A traditional ondol is only effective when used with a flue structure of limited length, and this inevitably limits the size of the rooms in which it can serve as a sufficient heat source.
The basic unit of measure for pang is one k’an (a square
measure each side of which is equal to the width of the span between columns).8 Occasionally a pang may be one – and-a-half k’an (i. e., having two one-span walls and two one-and-a-half-span walls).
Generally, two of these pang are served by a single ondol furnace/flue system, and the entire length of the heated area is never more than three kan, which is the largest area that an ondol can effectively heat. The pang located closer to the furnace is called an anbang (inner pang), while the other is called an utpang (outer pang).
The floor of the pang is traditionally covered with varnished paper, giving it an amber cast. The walls, the ceil
ing, and the inside surface of all the windows and doors are covered in translucent white paper, thus the room is, as a rule, predominantly white (Figure 95). The pang is flanked on either side by a space one-half-/c’cw in width; one, called the kolbang, is used as a walk-in closet, while the other, the t’oetmaru, serves as a corridor (Figures 96.1-96.2).
The anbang is the heart of the home, a private space with a wide variety of uses including sleeping, eating, and other daily activities.
The side of the room closest to the ondol furnace—the
warmest and hence regarded as the seat of honor—is traditionally reserved for family elders, and the ansok back cushion and other privileged seats are invariably placed along that wall. The adjacent pudk, or kitchen, is entered through a sliding door built into the same wall; the entire wall is normally hidden by a decorative folding screen (see Figure 105.2).
The utpang is secondary to the anbang, since its heating is inferior. It is used mainly for storage, as an additional sleeping area, or as a study, but in situations in which a large family must share a limited number of rooms, it often becomes as multipurpose as the anbang.
Anbang and utpang may be completely separate. In other cases, the wall between them may be removed to create a single larger room, or they may be partitioned by removable sliding doors. The latter of these is the most common arrangement. Whatever the preferred arrangement, there are traditionally never more than two pang to a single ondol furnace, and any interior partitioning of the maximum three-A:’an space occurs between the anbang and utpang.
The kolbang is an adjunct to the pang, usually separated
from it by doors that slide into a reveal in the wall. Its main use is as a repository for large pieces of furniture, such as chests of drawers. When not in use, bedding is folded and stored on top of this furniture (Figure 97).
In homes with no kolbang, bedding is stored on top of furniture within the pang, and clothes are hung on special racks.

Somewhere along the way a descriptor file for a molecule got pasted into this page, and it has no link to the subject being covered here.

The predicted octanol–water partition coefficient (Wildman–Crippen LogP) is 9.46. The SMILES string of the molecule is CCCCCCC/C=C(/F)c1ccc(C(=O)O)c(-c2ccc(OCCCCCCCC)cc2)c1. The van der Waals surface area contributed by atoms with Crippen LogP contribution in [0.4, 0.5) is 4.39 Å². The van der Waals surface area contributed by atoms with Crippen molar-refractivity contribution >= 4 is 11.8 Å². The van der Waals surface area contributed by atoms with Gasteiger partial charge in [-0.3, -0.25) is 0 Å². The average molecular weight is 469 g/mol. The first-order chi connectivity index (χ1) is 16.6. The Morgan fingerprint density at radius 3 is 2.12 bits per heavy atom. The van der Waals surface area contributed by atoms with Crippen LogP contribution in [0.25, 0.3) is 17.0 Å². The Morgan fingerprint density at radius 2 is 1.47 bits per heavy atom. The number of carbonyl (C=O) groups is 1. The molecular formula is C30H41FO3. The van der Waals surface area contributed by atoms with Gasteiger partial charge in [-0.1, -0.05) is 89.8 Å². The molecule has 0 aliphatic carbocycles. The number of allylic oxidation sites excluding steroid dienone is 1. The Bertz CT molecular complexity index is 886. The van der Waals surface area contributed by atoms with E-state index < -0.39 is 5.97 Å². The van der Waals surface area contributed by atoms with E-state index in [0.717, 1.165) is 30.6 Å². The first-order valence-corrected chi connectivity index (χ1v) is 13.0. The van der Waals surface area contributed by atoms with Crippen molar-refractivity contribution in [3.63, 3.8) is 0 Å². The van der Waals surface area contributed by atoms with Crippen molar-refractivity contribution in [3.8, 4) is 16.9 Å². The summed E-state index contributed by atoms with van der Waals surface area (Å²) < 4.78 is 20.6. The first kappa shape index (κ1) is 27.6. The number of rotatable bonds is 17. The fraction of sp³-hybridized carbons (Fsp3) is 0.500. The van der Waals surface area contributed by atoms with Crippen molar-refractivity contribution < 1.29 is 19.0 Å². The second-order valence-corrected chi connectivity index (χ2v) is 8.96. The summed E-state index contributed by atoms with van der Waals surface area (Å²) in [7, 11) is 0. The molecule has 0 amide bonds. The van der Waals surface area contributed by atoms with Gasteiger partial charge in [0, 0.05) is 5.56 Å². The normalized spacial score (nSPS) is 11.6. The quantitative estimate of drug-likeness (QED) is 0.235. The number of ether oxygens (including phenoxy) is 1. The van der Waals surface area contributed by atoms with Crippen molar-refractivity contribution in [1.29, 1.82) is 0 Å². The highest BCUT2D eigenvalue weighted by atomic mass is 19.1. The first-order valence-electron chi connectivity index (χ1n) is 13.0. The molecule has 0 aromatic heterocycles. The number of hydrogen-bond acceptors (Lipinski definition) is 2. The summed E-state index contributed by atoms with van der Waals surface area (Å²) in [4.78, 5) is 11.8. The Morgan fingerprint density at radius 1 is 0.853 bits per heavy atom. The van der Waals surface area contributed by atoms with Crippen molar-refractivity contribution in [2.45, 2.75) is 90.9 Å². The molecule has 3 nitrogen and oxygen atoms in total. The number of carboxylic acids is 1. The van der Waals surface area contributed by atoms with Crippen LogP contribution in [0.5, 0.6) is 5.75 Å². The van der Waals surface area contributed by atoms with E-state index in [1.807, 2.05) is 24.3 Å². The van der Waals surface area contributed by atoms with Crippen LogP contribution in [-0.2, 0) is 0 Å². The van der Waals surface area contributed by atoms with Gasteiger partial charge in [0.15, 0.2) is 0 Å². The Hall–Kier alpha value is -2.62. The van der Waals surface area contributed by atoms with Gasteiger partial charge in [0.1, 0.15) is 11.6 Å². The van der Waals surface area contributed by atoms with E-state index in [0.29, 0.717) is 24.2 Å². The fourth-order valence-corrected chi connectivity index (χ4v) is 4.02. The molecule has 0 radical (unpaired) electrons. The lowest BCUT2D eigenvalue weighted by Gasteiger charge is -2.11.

Kdnndbang is the name used for an ondol-heated room located just beyond the taech’dng, on the side furthest from the pudk (kitchen). The kdnndbang has its own furnace and is used as part of the women and children’s quarters, or as a study (Figure 98).
The sarangbang is an ondoZ-heated room within the sarang – ch’ae. It is traditionally used by the master of the house for receiving visitors, or as a study.
The pudk, or kitchen, is located adjacent to the anbang, and contains a stove built along the wall separating the two spaces. This stove also acts as the furnace for the ondol. Since the furnace needs to be set at a height below the
99 A view of a pnok (kitchen) and pang showing a combination stove/ondol furnace.
floor of the rooms which it heats, the pounded earth floor of the puok is generally two steps lower than the floor of the pang (Figure 99).
With the resulting excess ceiling height, a mezzanine is frequently built above the kitchen for use as storage space, called the tarak, which is accessed through sliding doors from the adjacent anbang.
A serving area, or ch’an’ggan, is usually built alongside
the puok. A typical Korean meal consists of rice, soup, and a number of side dishes served in individual portions on papsang (short-legged tables) that are carried to each member of the family or guest seated in the pang or the taech’dng. The ch’an’ggan, like die larger ch’anbbang, or pantry, is used both for serving meals and for storage.
As we can see from the above, the compositional charac-
100 Schematic of a rural residence centered on the pudk (kitchen).
teristics of the traditional Korean residence dictated by existence of the ondol heating system starts with the pudk, or kitchen, almost invariably located alongside the anbang, or the inner of two heated rooms, with the utpang, or outer pang, located next to the anbang. There may also be a third heated room (konnobang) with an independent exterior furnace, located at the far end of the taech’dng. Thus the residence is composed of a series of small ondol – heated rooms one k’an in width flanked by narrow wooden – floored spaces, and open wooden-floored rooms the width of the combined ondol and adjunct spaces. Accordingly, since the ondol is an indispensable part of Korean life, there are traditionally no multiple-story dwellings.
The several factors listed here—the combination of ondol-heated and wooden-floor rooms, the requirements of Confucian morals, the use of divination according to the theories of yin and yang, and the design considerations dictated by p’ungsu geomancy—combined in different situations, in both urban and rural settings, to produce homes that were L-shaped, U-shaped, oblong, or square with an inner garden.